What is the Significance of the Unveiling Ceremony?

jewish headstone with stones

The significance of the unveiling ceremony stems from a time when elaborate gravestones were uncommon. Before it became customary for families to assign this work to a professional, the families often built these headstones independently. These memorials ranged from stones with engraved names to more elaborate hand-decorated headstones. After working so hard to create a fitting monument, the unveiling ceremony displayed this commemorative stone to the world.

In the present day, Jewish families continue to carry out unveiling ceremonies in the same fashion.

Whether timely or unexpected, death can shake us all to our very core. The dedication of the stone that takes place at the unveiling serves a hefty purpose. By unveiling the head or footstone, we are marking and acknowledging the final resting place of our loved ones. When the grief begins to subside or we find ourselves overwhelmed, the final resting place can bring us peace.

Fox Monuments Can Help

At Fox Monuments, we understand the significance of funeral traditions. Our staff is committed to designing breathtaking monuments. These memorials will commemorate deceased individuals for a lifetime. Contact us for more information about how we can create a stunning monument for your loved one.

Why Do Jews Put Stones on Graves?

jewish monument with star of david

The Jewish faith is rich with ancient practices, customs and traditions. There are numerous Jewish rites surrounding each of life’s milestones, from births to weddings to deaths. Each distinctive tradition is a quintessential means of observing the event’s importance. At the same time, they honor one of the world’s foremost faiths.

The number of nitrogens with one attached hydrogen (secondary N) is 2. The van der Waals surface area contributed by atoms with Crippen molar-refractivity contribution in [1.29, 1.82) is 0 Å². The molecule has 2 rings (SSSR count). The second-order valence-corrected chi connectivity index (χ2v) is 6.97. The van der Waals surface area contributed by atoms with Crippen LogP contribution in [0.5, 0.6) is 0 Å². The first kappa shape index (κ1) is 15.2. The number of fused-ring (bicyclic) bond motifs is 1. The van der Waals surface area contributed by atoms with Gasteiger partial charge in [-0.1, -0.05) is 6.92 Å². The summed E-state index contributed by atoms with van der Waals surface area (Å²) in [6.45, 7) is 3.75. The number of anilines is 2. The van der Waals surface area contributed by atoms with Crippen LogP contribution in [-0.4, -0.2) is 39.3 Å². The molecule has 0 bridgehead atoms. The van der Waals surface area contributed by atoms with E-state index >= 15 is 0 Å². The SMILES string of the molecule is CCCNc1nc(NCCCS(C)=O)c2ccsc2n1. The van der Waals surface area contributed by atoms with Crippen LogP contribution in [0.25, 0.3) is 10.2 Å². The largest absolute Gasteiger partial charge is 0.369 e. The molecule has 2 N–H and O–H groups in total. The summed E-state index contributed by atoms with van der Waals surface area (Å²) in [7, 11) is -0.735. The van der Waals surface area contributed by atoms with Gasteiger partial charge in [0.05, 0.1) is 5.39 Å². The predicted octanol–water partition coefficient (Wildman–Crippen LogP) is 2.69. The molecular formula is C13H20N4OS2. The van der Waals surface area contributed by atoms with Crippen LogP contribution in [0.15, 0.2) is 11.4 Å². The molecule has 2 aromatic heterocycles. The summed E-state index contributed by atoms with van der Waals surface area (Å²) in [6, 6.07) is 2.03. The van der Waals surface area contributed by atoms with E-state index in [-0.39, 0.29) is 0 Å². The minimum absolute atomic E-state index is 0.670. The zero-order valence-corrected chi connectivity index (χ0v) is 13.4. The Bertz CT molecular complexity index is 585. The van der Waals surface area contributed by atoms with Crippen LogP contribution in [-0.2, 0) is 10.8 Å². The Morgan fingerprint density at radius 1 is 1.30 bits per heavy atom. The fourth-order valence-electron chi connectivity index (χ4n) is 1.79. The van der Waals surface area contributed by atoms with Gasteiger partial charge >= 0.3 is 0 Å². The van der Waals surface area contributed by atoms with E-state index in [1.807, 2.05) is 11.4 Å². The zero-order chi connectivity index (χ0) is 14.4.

In Judaism, there is one specific custom regarding death that has inspired generations of rampant speculation. Before leaving gravesites, mourners place a small stone on the monument. Of course, this is an indication that someone has visited the grave. This burial tradition is ancient, with unclear origins. Furthermore, there are countless theories surrounding the reason for this practice, from a myriad of interpretive sources.

Fox Monuments has been serving Long Island’s Jewish community for over 65 years. We understand what a loss feels like, and we also understand the importance of maintaining traditions during these difficult times. Below, we’ll discuss the several theories exploring the purpose for this distinct mourning ritual.


5 Common Explanations of Placing a Stone on a Headstone

1. A Warning to Kohanim (Jewish Priests)

During ancient times in Jerusalem, Jewish priests were not able to come within four feet of a corpse. They believed that this close proximity would somehow taint them, or make them impure. As a result, Jews began leaving piles of rocks on graves to warn the priests to keep their distance.

This warning is a biblical practice that may have influenced the modern tradition.


2. Stones Last Longer Than Flowers

Many consider stones to be a symbol of our departed loved ones’ enduring presences in our lives. In addition, this belief claims the stone represents their memory and legacy, and how they live on in us. Flowers may be pretty, but not for very long. They will eventually wilt and die.

Also, generally speaking, many Jewish families consider the presence of flowers at a funeral distasteful. A stone will not quickly expire, and can represent the infinite quality of a person’s legacy. This practice can help those dealing with the difficult stages of mourning. It can help a person feel a sense of eternal connection to their loved one.


3. Notes Left to Loved Ones

Throughout history, Jews have inserted handwritten notes into Jerusalem’s Western Wall. When they couldn’t find a place to put the note, they would weigh it down with a stone at the base of the wall.